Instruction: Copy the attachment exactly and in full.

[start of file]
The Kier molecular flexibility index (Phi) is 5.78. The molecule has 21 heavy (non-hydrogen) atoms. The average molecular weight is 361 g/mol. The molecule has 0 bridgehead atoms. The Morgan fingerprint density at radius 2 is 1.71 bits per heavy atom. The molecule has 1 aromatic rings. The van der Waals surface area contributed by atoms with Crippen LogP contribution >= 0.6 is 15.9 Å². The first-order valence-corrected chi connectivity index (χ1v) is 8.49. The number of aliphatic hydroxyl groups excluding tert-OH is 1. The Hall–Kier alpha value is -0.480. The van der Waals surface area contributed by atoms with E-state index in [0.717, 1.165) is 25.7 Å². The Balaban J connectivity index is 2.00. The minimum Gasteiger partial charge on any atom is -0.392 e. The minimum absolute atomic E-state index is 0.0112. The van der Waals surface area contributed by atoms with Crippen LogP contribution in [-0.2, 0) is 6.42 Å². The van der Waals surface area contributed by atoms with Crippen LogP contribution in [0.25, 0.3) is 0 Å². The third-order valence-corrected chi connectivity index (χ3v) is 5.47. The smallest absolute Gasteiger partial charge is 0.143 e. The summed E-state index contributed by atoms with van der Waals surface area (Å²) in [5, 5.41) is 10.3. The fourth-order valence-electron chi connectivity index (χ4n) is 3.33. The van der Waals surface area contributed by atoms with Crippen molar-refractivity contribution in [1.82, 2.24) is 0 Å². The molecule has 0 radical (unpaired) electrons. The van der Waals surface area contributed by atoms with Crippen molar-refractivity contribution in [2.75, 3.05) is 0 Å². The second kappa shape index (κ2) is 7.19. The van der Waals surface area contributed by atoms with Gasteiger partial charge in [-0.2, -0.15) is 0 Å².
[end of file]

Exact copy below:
The Kier molecular flexibility index (Phi) is 5.78. The molecule has 21 heavy (non-hydrogen) atoms. The average molecular weight is 361 g/mol. The molecule has 0 bridgehead atoms. The Morgan fingerprint density at radius 2 is 1.71 bits per heavy atom. The molecule has 1 aromatic rings. The van der Waals surface area contributed by atoms with Crippen LogP contribution >= 0.6 is 15.9 Å². The first-order valence-corrected chi connectivity index (χ1v) is 8.49. The number of aliphatic hydroxyl groups excluding tert-OH is 1. The Hall–Kier alpha value is -0.480. The van der Waals surface area contributed by atoms with E-state index in [0.717, 1.165) is 25.7 Å². The Balaban J connectivity index is 2.00. The minimum Gasteiger partial charge on any atom is -0.392 e. The minimum absolute atomic E-state index is 0.0112. The van der Waals surface area contributed by atoms with Crippen LogP contribution in [-0.2, 0) is 6.42 Å². The van der Waals surface area contributed by atoms with Crippen LogP contribution in [0.25, 0.3) is 0 Å². The third-order valence-corrected chi connectivity index (χ3v) is 5.47. The smallest absolute Gasteiger partial charge is 0.143 e. The summed E-state index contributed by atoms with van der Waals surface area (Å²) in [5, 5.41) is 10.3. The fourth-order valence-electron chi connectivity index (χ4n) is 3.33. The van der Waals surface area contributed by atoms with Crippen molar-refractivity contribution in [1.82, 2.24) is 0 Å². The molecule has 0 radical (unpaired) electrons. The van der Waals surface area contributed by atoms with Crippen molar-refractivity contribution in [2.75, 3.05) is 0 Å². The second kappa shape index (κ2) is 7.19. The van der Waals surface area contributed by atoms with Gasteiger partial charge in [-0.2, -0.15) is 0 Å².